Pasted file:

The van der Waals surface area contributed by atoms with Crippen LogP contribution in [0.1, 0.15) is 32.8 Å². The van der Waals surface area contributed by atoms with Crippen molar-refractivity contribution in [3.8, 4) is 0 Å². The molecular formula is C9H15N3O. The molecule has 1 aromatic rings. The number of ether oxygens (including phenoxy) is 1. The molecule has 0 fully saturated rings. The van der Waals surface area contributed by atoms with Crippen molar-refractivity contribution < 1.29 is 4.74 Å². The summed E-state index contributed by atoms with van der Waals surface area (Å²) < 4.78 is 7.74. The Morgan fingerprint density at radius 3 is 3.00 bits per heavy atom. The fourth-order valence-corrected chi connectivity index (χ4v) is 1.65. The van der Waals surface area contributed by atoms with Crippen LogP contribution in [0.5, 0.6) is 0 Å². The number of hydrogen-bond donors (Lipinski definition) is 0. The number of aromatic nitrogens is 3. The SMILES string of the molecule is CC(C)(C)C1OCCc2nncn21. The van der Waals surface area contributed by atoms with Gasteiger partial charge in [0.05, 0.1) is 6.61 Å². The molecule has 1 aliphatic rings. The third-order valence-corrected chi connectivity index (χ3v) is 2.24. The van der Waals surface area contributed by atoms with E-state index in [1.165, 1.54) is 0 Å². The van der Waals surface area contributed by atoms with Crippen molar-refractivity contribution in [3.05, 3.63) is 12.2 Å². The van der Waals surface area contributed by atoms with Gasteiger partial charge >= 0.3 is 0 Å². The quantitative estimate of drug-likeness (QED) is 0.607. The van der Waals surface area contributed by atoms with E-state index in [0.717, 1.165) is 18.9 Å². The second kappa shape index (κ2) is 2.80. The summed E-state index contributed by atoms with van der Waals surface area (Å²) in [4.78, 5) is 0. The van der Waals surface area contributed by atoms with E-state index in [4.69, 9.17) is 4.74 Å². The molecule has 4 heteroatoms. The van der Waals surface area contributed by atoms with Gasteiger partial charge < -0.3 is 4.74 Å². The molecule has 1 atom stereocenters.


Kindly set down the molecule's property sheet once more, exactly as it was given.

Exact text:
The van der Waals surface area contributed by atoms with Crippen LogP contribution in [0.1, 0.15) is 32.8 Å². The van der Waals surface area contributed by atoms with Crippen molar-refractivity contribution in [3.8, 4) is 0 Å². The molecular formula is C9H15N3O. The molecule has 1 aromatic rings. The number of ether oxygens (including phenoxy) is 1. The molecule has 0 fully saturated rings. The van der Waals surface area contributed by atoms with Crippen molar-refractivity contribution < 1.29 is 4.74 Å². The summed E-state index contributed by atoms with van der Waals surface area (Å²) < 4.78 is 7.74. The Morgan fingerprint density at radius 3 is 3.00 bits per heavy atom. The fourth-order valence-corrected chi connectivity index (χ4v) is 1.65. The van der Waals surface area contributed by atoms with Crippen LogP contribution in [0.5, 0.6) is 0 Å². The number of hydrogen-bond donors (Lipinski definition) is 0. The number of aromatic nitrogens is 3. The SMILES string of the molecule is CC(C)(C)C1OCCc2nncn21. The van der Waals surface area contributed by atoms with Gasteiger partial charge in [0.05, 0.1) is 6.61 Å². The molecule has 1 aliphatic rings. The third-order valence-corrected chi connectivity index (χ3v) is 2.24. The van der Waals surface area contributed by atoms with E-state index in [1.165, 1.54) is 0 Å². The van der Waals surface area contributed by atoms with Crippen molar-refractivity contribution in [3.05, 3.63) is 12.2 Å². The van der Waals surface area contributed by atoms with Gasteiger partial charge >= 0.3 is 0 Å². The quantitative estimate of drug-likeness (QED) is 0.607. The van der Waals surface area contributed by atoms with E-state index in [0.717, 1.165) is 18.9 Å². The second kappa shape index (κ2) is 2.80. The summed E-state index contributed by atoms with van der Waals surface area (Å²) in [4.78, 5) is 0. The van der Waals surface area contributed by atoms with E-state index in [4.69, 9.17) is 4.74 Å². The molecule has 4 heteroatoms. The van der Waals surface area contributed by atoms with Gasteiger partial charge < -0.3 is 4.74 Å². The molecule has 1 atom stereocenters.